Compensation-Related Shareholder Proposals: Breakout Year for Change-in-Control Payout Proposals

Compensation-related shareholder proposals were fewer in the 2014 proxy season, declining approximately 27% from last year. Approximately three-fourths of the proposals related to the issues of a) requiring senior executives to retain a significant portion of their equity awards and b) prohibiting acceleration of vesting of equity awards in the event of a change-in-control situation.

Change-in-control payout proposals had a breakout year in 2014, with majority support for the first time since 2010, when they first appeared on ballots. The proposals were approved at four companies—Boston Properties, Dean Foods, Gannett and Valero Energy. The overall votes cast for all proposals were also higher, averaging just over 35% this year. On the other hand, the equity retention proposals continued to have a weaker showing: none received majority support, and they averaged 22% of the votes cast, a slight decline from last year. The other notable proposal was the shareholder ratification of “golden parachute” severance packages at Kindred Healthcare. It was the only other compensation proposal that garnered majority support, receiving 73% of votes cast.

Environmental and Social (E&S) Proposals: Political Contribution and Lobbying Proposals Continue to Lead the Way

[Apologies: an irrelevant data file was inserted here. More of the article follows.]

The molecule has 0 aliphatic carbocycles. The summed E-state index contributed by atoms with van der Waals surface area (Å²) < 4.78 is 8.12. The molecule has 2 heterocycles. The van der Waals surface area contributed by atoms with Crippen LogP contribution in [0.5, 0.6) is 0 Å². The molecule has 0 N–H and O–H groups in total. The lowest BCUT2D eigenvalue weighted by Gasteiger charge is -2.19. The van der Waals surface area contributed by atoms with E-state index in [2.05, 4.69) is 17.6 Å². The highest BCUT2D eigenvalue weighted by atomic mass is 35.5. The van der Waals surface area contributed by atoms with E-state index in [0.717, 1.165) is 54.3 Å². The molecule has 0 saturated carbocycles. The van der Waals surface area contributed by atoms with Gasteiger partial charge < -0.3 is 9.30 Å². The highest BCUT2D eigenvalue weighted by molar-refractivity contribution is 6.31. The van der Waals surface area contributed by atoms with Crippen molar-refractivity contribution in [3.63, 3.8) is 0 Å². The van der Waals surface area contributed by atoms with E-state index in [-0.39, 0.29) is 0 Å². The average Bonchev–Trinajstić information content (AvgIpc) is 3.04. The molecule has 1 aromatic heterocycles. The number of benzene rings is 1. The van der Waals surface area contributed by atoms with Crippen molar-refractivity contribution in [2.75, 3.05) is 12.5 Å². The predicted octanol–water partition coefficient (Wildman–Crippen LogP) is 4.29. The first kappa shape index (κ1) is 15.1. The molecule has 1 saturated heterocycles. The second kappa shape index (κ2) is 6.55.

Shareholder resolutions focused on social issues have long remained out of the spotlight compared to other issues. However, over the past few years the trend has begun to change as social proposals have gained more attention, with shareholder proposals relating to political activity leading the way. The number of shareholder proposals on the political activity topic (84) was the highest among all shareholder proposals. After declining in 2013, climate change-related proposals rebounded in 2014, becoming the second largest category of E&S proposals. There were 28 proposals relating to greenhouse gas emissions and climate change reporting that were submitted to a vote, compared to only 11 such instances in 2013. The number of proposals on the third most prominent issue of sustainability reporting increased to 14 from 13 last year.

The vast majority of the political activity proposals fall into two categories: (1) report on policies and procedures for making political contributions; or (2) report on policies and procedures for lobbying activities (including grassroots lobbying). The two proposals accounted for 77 of the 84 political activity proposals and averaged 23% and 22% support of votes cast, respectively. Although none of the proposals received clear majority support (including abstentions), four managed to receive more “for” votes than “against” (excluding abstentions) and another 19 received better than 30% support, a very respectable level of support for an E&S proposal.